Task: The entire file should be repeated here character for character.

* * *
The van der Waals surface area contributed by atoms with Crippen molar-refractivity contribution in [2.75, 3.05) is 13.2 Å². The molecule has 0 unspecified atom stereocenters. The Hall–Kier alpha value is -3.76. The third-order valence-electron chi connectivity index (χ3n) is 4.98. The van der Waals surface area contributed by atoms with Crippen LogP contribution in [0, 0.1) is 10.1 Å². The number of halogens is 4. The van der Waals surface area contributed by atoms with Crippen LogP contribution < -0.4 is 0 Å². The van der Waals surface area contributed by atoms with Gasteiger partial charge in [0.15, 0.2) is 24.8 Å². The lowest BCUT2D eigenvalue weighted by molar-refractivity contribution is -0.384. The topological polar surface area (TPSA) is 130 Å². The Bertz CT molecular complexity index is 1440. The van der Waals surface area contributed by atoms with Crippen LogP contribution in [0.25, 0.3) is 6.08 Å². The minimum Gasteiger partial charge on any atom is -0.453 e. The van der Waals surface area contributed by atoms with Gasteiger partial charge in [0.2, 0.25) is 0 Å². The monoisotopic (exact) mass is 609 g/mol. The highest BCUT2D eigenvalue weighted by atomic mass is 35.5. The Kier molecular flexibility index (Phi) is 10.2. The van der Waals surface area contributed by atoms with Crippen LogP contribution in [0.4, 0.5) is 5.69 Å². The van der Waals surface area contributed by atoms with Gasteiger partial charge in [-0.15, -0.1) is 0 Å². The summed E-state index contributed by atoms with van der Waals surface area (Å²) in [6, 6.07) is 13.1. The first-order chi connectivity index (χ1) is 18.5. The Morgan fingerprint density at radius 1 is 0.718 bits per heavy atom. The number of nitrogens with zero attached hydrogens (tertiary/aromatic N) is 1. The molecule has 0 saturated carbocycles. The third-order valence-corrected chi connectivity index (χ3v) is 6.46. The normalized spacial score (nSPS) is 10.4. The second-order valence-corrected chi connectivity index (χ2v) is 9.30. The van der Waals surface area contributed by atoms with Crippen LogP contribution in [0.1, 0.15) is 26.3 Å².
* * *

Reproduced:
The van der Waals surface area contributed by atoms with Crippen molar-refractivity contribution in [2.75, 3.05) is 13.2 Å². The molecule has 0 unspecified atom stereocenters. The Hall–Kier alpha value is -3.76. The third-order valence-electron chi connectivity index (χ3n) is 4.98. The van der Waals surface area contributed by atoms with Crippen LogP contribution in [0, 0.1) is 10.1 Å². The number of halogens is 4. The van der Waals surface area contributed by atoms with Crippen LogP contribution < -0.4 is 0 Å². The van der Waals surface area contributed by atoms with Gasteiger partial charge in [0.15, 0.2) is 24.8 Å². The lowest BCUT2D eigenvalue weighted by molar-refractivity contribution is -0.384. The topological polar surface area (TPSA) is 130 Å². The Bertz CT molecular complexity index is 1440. The van der Waals surface area contributed by atoms with Crippen LogP contribution in [0.25, 0.3) is 6.08 Å². The minimum Gasteiger partial charge on any atom is -0.453 e. The van der Waals surface area contributed by atoms with Gasteiger partial charge in [0.2, 0.25) is 0 Å². The monoisotopic (exact) mass is 609 g/mol. The highest BCUT2D eigenvalue weighted by atomic mass is 35.5. The Kier molecular flexibility index (Phi) is 10.2. The van der Waals surface area contributed by atoms with Crippen LogP contribution in [0.4, 0.5) is 5.69 Å². The van der Waals surface area contributed by atoms with Gasteiger partial charge in [-0.15, -0.1) is 0 Å². The summed E-state index contributed by atoms with van der Waals surface area (Å²) in [6, 6.07) is 13.1. The first-order chi connectivity index (χ1) is 18.5. The Morgan fingerprint density at radius 1 is 0.718 bits per heavy atom. The number of nitrogens with zero attached hydrogens (tertiary/aromatic N) is 1. The molecule has 0 saturated carbocycles. The third-order valence-corrected chi connectivity index (χ3v) is 6.46. The normalized spacial score (nSPS) is 10.4. The second-order valence-corrected chi connectivity index (χ2v) is 9.30. The van der Waals surface area contributed by atoms with Crippen LogP contribution in [0.1, 0.15) is 26.3 Å².